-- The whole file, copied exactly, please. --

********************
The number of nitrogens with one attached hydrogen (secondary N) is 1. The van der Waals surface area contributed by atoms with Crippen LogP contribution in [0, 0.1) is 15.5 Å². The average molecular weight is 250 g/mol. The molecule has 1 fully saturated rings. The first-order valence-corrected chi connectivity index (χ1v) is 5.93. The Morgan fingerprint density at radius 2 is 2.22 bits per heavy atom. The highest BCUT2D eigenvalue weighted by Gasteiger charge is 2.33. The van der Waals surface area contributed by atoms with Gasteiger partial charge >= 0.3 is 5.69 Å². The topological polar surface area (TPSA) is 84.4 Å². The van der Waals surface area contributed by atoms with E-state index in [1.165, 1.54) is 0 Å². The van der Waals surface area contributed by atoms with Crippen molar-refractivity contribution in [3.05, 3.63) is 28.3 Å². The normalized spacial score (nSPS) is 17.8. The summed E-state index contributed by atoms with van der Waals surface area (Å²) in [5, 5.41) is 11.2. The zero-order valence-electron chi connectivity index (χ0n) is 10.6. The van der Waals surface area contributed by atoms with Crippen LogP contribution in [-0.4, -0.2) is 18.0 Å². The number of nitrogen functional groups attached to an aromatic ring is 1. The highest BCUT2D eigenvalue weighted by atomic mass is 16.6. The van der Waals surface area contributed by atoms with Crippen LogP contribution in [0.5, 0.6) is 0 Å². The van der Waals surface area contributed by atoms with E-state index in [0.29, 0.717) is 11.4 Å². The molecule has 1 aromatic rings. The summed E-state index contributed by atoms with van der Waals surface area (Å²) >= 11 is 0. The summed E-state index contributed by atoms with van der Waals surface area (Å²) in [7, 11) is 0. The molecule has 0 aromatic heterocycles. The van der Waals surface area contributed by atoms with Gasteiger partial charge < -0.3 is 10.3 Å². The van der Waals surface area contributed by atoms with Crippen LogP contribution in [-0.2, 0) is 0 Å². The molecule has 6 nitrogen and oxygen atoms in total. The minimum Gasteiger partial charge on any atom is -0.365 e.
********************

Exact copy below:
The number of nitrogens with one attached hydrogen (secondary N) is 1. The van der Waals surface area contributed by atoms with Crippen LogP contribution in [0, 0.1) is 15.5 Å². The average molecular weight is 250 g/mol. The molecule has 1 fully saturated rings. The first-order valence-corrected chi connectivity index (χ1v) is 5.93. The Morgan fingerprint density at radius 2 is 2.22 bits per heavy atom. The highest BCUT2D eigenvalue weighted by Gasteiger charge is 2.33. The van der Waals surface area contributed by atoms with Gasteiger partial charge >= 0.3 is 5.69 Å². The topological polar surface area (TPSA) is 84.4 Å². The van der Waals surface area contributed by atoms with E-state index in [1.165, 1.54) is 0 Å². The van der Waals surface area contributed by atoms with Crippen molar-refractivity contribution in [3.05, 3.63) is 28.3 Å². The normalized spacial score (nSPS) is 17.8. The summed E-state index contributed by atoms with van der Waals surface area (Å²) in [5, 5.41) is 11.2. The zero-order valence-electron chi connectivity index (χ0n) is 10.6. The van der Waals surface area contributed by atoms with Crippen LogP contribution in [-0.4, -0.2) is 18.0 Å². The number of nitrogen functional groups attached to an aromatic ring is 1. The highest BCUT2D eigenvalue weighted by atomic mass is 16.6. The van der Waals surface area contributed by atoms with Crippen LogP contribution in [0.5, 0.6) is 0 Å². The van der Waals surface area contributed by atoms with E-state index in [0.29, 0.717) is 11.4 Å². The molecule has 1 aromatic rings. The summed E-state index contributed by atoms with van der Waals surface area (Å²) >= 11 is 0. The summed E-state index contributed by atoms with van der Waals surface area (Å²) in [7, 11) is 0. The molecule has 0 aromatic heterocycles. The van der Waals surface area contributed by atoms with Gasteiger partial charge < -0.3 is 10.3 Å². The van der Waals surface area contributed by atoms with Crippen LogP contribution in [-0.2, 0) is 0 Å². The molecule has 6 nitrogen and oxygen atoms in total. The minimum Gasteiger partial charge on any atom is -0.365 e.